Showing posts with label Laffer Associates Study. Show all posts
Showing posts with label Laffer Associates Study. Show all posts

Tuesday, December 01, 2015

Astroturfing by the Dental Support Organization Industry

clip_image002Dr. Michael W. Davis maintains a general dental practice in Santa Fe, NM. He serves as chairperson for Santa Fe District Dental Society Peer-Review. Dr. Davis also provides a fair amount of dental expert legal work for attorneys. He may be contacted via email:

“Astroturfing is the practice of masking the sponsors of a message or organization (e.g., political, advertising, religious or public relations) to make it appear as though it originates from and is supported by grassroots participant(s).”1. -Wikipedia 
It is imperative the so-called “dental support organization industry” (DSO industry) employ astroturfing techniques, as their entire business model is formulated on gross misrepresentations.2-12 In order to obfuscate the rule of law relating to the unlicensed and unlawful practice of dentistry, these corporate entities must misrepresent themselves as only providing limited nonclinical support services for their chains of dental practices. This is patently false, and has been challenged by numbers of legal rulings and studies. In reality, DSOs either represent the true beneficial owners and clinical management for vast numbers of dental clinics, or they provide management for the private equity beneficial ownership. Doctors only serve in a limited role as facade nominee owners. The word “support” is intentionally designed to deceive. The lies go on.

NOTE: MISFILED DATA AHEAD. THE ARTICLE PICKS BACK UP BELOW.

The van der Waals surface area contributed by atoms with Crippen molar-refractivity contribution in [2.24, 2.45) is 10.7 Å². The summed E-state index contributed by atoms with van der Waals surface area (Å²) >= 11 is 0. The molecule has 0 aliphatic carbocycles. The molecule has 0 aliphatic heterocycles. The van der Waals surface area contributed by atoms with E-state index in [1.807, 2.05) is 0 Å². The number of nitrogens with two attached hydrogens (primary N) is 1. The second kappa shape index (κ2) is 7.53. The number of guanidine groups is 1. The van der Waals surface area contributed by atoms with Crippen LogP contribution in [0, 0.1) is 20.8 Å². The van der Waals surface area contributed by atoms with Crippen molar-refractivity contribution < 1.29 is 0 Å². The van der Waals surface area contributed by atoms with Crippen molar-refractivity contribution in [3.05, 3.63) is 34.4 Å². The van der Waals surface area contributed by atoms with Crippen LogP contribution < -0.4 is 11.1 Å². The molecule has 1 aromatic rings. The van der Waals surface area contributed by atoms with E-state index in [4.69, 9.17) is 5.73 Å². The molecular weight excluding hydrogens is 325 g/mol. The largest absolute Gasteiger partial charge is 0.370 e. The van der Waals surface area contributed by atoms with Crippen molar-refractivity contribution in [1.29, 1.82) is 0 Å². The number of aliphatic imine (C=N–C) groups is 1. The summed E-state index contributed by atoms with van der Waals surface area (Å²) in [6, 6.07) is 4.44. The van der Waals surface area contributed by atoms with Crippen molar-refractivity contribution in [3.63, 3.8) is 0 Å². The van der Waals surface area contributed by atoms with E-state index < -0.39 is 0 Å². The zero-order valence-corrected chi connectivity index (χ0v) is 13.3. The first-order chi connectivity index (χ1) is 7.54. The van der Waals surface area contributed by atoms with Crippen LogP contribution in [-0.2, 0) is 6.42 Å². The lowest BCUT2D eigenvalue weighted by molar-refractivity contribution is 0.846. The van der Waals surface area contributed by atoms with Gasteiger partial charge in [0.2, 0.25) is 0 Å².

Forms of DSO Astroturfing
There are four basic designs of astroturfing utilized by the DSO industry. At the most basic level is DSOs placing bogus positive patient reviews with online rating services or their website. The next astroturfing technique involves individual dentists who openly advocate for the DSO industry. The third method employs hired public relations and public advocacy specialists. The final level, and often most challenging to prove, is hired lobbyists who direct public policy through directly influencing government agencies and government elected officials. 

Bogus online Patient Reviews
Although this form of deceptive advertising is unlawful, violators are rarely discovered or sanctioned.13 The DSO utilizes existing employees or a retained service to generate positive patient reviews for dental services with online review sites, and/or their own website. Often the specific language utilized in the review is a tip-off, that the bogus reviewer is truly not a clinical dental patient, but working in the dental field. Certain DSOs have such a disturbingly high degree of employee turnover and negative staff retention rates, they now resort to posting bogus positive reviews of current or former employees on employment websites such as and One will generally see multiple low rated “one-star” reviews, intermixed with over-the-top glowing “five-star” reviews. Obviously, corporate astroturfing is in play. 

Individual Dentists Espousing the DSO Agenda
On occasion, state legislatures will take up the cause of regulating and restricting the DSO industry to benefit the public interest. Bills will be presented to establish enhanced transparency in true beneficial clinic ownership. Clarification will be added to protect the doctor/patient relationship (contract), and patient rights such as the informed consent process, and always holding the patient’s interests paramount in clinical decisions. Truth in advertising and lending will be advocated. Mechanisms for bait-and-switch schemes will be discouraged.